USA Today reports that while the Trump administration has ramped up raids on businesses using illegal labor, federal authorities have used their power to punish workers rather than exploitative employers.
According to USA Today, the U.S. Immigration and Customs Enforcement agency was ordered to quadruple worksite enforcement in 2018. Throughout the fiscal year, which ended on September 30th, ICE set ’10-year highs for the number of workplace audits conducted’ and criminal charges filed.
ICE says its cracking down on employers just the same as it is immigrants.
But USA Today claims the data belies a different truth. While more managers than ever have been detained for hiring undocumented workers, nearly six times as many illegal immigrants have been arrested on job sites across the nation.
That discrepancy could be explained as a matter of proportions and ratios.
However, USA Today’s analysis shows that the percentage increases in arrests are drastically different. The 113 ‘members of management’ charged with criminal, migration-related violations in 2018 represent an 82 percent increase from last fiscal year.
But the 666 workers charged with criminal violations pose an almost 1,000 percent increase.
Administrative arrests—those for basic immigration violations without a criminal element—are up by nearly 200 percent, too.
Greg Nevano, who oversees worksite enforcement for ICE’s Homeland Security Investigations office, told USA Today that the numbers don’t mean employees are getting a free pass. Instead, Nevano explains the disparity by way of slow-moving bureaucracy: it takes longer for charges to get finalized against employers, because their cases tend to be more complex.
“We will need time to develop these investigations,” Nevano said.
But immigration advocates say they’re skeptical of the Trump administration and its intent, especially when they consider its track record on similar issues.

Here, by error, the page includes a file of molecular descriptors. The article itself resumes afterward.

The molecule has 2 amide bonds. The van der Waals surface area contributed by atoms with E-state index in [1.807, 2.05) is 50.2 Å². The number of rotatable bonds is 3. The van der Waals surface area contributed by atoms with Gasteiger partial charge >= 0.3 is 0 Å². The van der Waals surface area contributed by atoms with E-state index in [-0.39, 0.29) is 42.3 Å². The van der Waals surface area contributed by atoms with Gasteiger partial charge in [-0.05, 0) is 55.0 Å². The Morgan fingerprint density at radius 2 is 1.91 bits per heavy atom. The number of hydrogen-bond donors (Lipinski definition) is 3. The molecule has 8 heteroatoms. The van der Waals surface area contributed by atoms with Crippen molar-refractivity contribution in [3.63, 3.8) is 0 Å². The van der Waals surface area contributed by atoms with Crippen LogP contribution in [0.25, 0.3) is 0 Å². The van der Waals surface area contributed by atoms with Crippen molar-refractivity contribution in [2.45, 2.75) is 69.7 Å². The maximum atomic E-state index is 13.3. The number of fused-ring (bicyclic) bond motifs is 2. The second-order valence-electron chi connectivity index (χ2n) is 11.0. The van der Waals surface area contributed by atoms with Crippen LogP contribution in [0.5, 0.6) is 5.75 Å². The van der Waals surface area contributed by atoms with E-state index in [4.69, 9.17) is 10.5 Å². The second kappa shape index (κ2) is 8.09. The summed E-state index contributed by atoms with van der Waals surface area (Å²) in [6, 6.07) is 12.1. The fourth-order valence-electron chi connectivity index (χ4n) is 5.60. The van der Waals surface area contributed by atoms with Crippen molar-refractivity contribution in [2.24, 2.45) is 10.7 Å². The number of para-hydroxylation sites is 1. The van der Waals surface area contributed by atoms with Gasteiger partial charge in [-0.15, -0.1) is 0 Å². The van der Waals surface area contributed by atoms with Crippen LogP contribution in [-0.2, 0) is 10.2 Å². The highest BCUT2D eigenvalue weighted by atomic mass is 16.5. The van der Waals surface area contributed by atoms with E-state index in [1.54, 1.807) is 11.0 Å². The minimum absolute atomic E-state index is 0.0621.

“When you look at the deployment of prosecutorial resources by the Departments of Justice and Homeland Security, it’s clear they are more worried about the undocumented housekeeper than they are about the unscrupulous employer,” said Ali Noorani of the National Immigration Forum.
Different presidential administrations have had different priorities. USA Today says that under George W. Bush, enforcement emphases were mostly upon rounding up and deporting workers. After President Barack Obama took office, ICE began initiating more audits against employers.
Trump’s supporters might say the current president is just doing a better job: ICE is being instructed to focus on violations at the management and labor level.
Thomas Homan—who was Trump’s director of ICE last year—told the Heritage Foundation in a speech that the agency’s attempting to boost workplace enforcement by “four or five times” its previous levels.
“We’re going to do it a little different,” Homan said. “We’re going to prosecute employers that knowingly hire illegal aliens, and we’re going to detain and remove the illegal alien workers.”
The goal, says ICE’s current head of Homeland Security Investigations, is reducing cartel-related crime and immigration rates by depriving would-be aliens the opportunity to find gainful employment within the United States.
Homeland Security Investigation chief Derek Benner says there seems to be a belief that businesses hiring illegal immigrants won’t have their hiring records diligently checked. He hopes recently implemented strategy will make employers fear an ICE audit as much as they might one from the IRS.
“People feel there’s a pretty good chance that their tax return is going to be audited by a computer or seen by human eyes,” Benner said. “People at some point will feel like there’s a legitimate possibility that ICE … is actually going to come audit their employment records.”